I lean towards simply doing the best I can over the holidays and not worrying too much about it. Instead, focus on eating mindfully, eating without guilt or shame, enjoying foods I normally don’t eat the rest of the year, and having fun with family and friends.

Don’t make it about the food. Make it about what matters (wait, maybe that is the food)

Decorating christmas tree with family

Sometimes it is about the food. Maybe there are certain traditional dishes you only have during this time. Or maybe there are certain experiences and celebrations where food or drinks is part of that. This is ok.

Reflect a bit. Are the holidays really about the food and drinks or is it about the time spent with family and other loved ones? Maybe it’s a bit of both.

My point being is that when in these situations or special occasions we make it too much about the food. If you spent Christmas with your family and took away the Christmas cookies would it be less special? If you spent Christmas with the cookies and took away your family would it be less special?

Enjoy whatever it is you want to enjoy. If you want to eat your face off and are comfortable with the tradeoffs that come with that, awesome. If you want to try and lose weight over the holidays and are comfortable with those tradeoffs, sweet. And if you want to just do the best you can and not worry too much about it and pick it up right after Christmas dinner, that’s cool too.

My 5 favorite healthy habits over the holidays

This article is way longer than it needs to be so let’s make this part quick.

Mindful eating 

The word mindful feels super ambiguous to me so let’s get specific. Mindful eating to me means eating slowly and stopping at 80% full. Checking in to see if it’s physical hunger I’m experiencing or something else (bored, lonely, tired, stressed, just because food is there, etc…).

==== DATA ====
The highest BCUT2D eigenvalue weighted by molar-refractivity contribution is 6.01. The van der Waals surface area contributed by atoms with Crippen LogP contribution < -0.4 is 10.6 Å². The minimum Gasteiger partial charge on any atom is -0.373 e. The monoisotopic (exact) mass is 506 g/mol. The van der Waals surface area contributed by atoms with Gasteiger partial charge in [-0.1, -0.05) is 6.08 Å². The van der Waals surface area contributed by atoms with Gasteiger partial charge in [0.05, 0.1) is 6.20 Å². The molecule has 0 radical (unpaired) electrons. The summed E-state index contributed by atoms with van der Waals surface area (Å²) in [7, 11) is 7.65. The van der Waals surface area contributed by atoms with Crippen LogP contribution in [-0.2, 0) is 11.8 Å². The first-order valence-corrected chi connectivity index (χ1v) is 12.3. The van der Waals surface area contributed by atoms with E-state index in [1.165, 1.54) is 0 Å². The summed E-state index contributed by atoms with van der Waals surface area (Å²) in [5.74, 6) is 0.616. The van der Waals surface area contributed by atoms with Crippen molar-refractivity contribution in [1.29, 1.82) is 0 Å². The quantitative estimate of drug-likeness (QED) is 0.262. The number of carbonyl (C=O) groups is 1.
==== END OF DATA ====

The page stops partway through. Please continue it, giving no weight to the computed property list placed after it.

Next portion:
Minimum viable workouts

I like to walk with family members over the holidays and invite them to work out with me. Most of the time they decline and that’s ok. I’ll opt for short 20-30 minutes workouts I can do at home with my parent’s home equipment instead of going to the gym. Thus, getting back to family time.

Portion control(ish)

Hand portions

I use my hands to estimate portion sizes and try my best to include a serving of protein and veggies with most of my meals. Another simple way to do this is to divide your plate up. 1/4 of the plate is protein, 1/4 carbs, and half of it veggies. Maybe add a Christmas cookie on the side and you’re good to go.

Fill out your social calendar ahead of time

Getting an idea of the events you have coming up is a great way to plan. There’s a good chance you’re going to be eating and drinking more during these days. If you choose, you can adjust your diet and exercise leading up to them.

Setting guidelines for these events can be nice as well. For example, I have a 2 drink guideline that works for me. At social events, 2 alcoholic drinks each followed by a big glass of water is what I’ll do. The important thing is to set intentions that work for you and that you’re comfortable with.

Just commit to the treats (eat on a plate)

Look, there is going to be some pretty tasty stuff that’s hard to resist. You can try to avoid it if you want or you can just plan to enjoy a certain amount each day. Something that has worked well for me is to eat the treat but have it with a meal that’s on a plate. This helps to focus on eating meals and less on those bites, licks, nibbles and tastes all day long. 

So for example, if I want Christmas cookies, cool. I’ll eat one with a full meal. This keeps me from mindlessly eating them all throughout the day. I also eat them when I’m more likely to feel satiated from a full meal. Thus, eating fewer cookies overall.

The most important thing is setting guidelines that make sense for you.

And lastly…

Reminding myself that there is ALWAYS more food. I don’t need to eat all of the things right now. There’s always more food coming over the holidays.

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Photo by Ignacio R on Unsplash

Photo by Jonathan Borba on Unsplash